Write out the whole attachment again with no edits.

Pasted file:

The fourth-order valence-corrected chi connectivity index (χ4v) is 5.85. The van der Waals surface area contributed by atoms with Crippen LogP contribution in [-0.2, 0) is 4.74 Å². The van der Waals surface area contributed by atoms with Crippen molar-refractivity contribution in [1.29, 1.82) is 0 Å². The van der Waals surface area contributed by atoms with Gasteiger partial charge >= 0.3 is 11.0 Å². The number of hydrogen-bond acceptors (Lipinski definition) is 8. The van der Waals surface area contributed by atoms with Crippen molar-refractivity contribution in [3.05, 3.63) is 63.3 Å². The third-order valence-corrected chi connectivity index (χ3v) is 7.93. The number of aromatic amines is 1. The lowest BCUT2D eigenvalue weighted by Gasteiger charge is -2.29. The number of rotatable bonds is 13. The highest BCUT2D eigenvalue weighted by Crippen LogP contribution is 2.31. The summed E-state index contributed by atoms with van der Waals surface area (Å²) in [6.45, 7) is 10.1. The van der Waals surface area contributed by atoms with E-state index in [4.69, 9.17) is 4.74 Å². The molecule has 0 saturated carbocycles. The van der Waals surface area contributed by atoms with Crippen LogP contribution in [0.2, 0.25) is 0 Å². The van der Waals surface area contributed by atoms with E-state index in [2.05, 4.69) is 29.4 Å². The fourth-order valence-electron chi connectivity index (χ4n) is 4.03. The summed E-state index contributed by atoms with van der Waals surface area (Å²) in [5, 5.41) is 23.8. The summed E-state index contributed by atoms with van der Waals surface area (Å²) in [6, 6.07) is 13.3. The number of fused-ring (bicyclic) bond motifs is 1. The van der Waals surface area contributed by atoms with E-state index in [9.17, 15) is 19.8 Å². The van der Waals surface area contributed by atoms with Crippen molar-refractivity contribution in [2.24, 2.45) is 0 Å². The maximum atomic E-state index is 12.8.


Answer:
The fourth-order valence-corrected chi connectivity index (χ4v) is 5.85. The van der Waals surface area contributed by atoms with Crippen LogP contribution in [-0.2, 0) is 4.74 Å². The van der Waals surface area contributed by atoms with Crippen molar-refractivity contribution in [1.29, 1.82) is 0 Å². The van der Waals surface area contributed by atoms with Gasteiger partial charge >= 0.3 is 11.0 Å². The number of hydrogen-bond acceptors (Lipinski definition) is 8. The van der Waals surface area contributed by atoms with Crippen molar-refractivity contribution in [3.05, 3.63) is 63.3 Å². The third-order valence-corrected chi connectivity index (χ3v) is 7.93. The number of aromatic amines is 1. The lowest BCUT2D eigenvalue weighted by Gasteiger charge is -2.29. The number of rotatable bonds is 13. The highest BCUT2D eigenvalue weighted by Crippen LogP contribution is 2.31. The summed E-state index contributed by atoms with van der Waals surface area (Å²) in [6.45, 7) is 10.1. The van der Waals surface area contributed by atoms with E-state index in [4.69, 9.17) is 4.74 Å². The molecule has 0 saturated carbocycles. The van der Waals surface area contributed by atoms with Crippen LogP contribution in [0.2, 0.25) is 0 Å². The van der Waals surface area contributed by atoms with E-state index in [2.05, 4.69) is 29.4 Å². The fourth-order valence-electron chi connectivity index (χ4n) is 4.03. The summed E-state index contributed by atoms with van der Waals surface area (Å²) in [5, 5.41) is 23.8. The summed E-state index contributed by atoms with van der Waals surface area (Å²) in [6, 6.07) is 13.3. The number of fused-ring (bicyclic) bond motifs is 1. The van der Waals surface area contributed by atoms with E-state index in [9.17, 15) is 19.8 Å². The van der Waals surface area contributed by atoms with Crippen molar-refractivity contribution in [2.24, 2.45) is 0 Å². The maximum atomic E-state index is 12.8.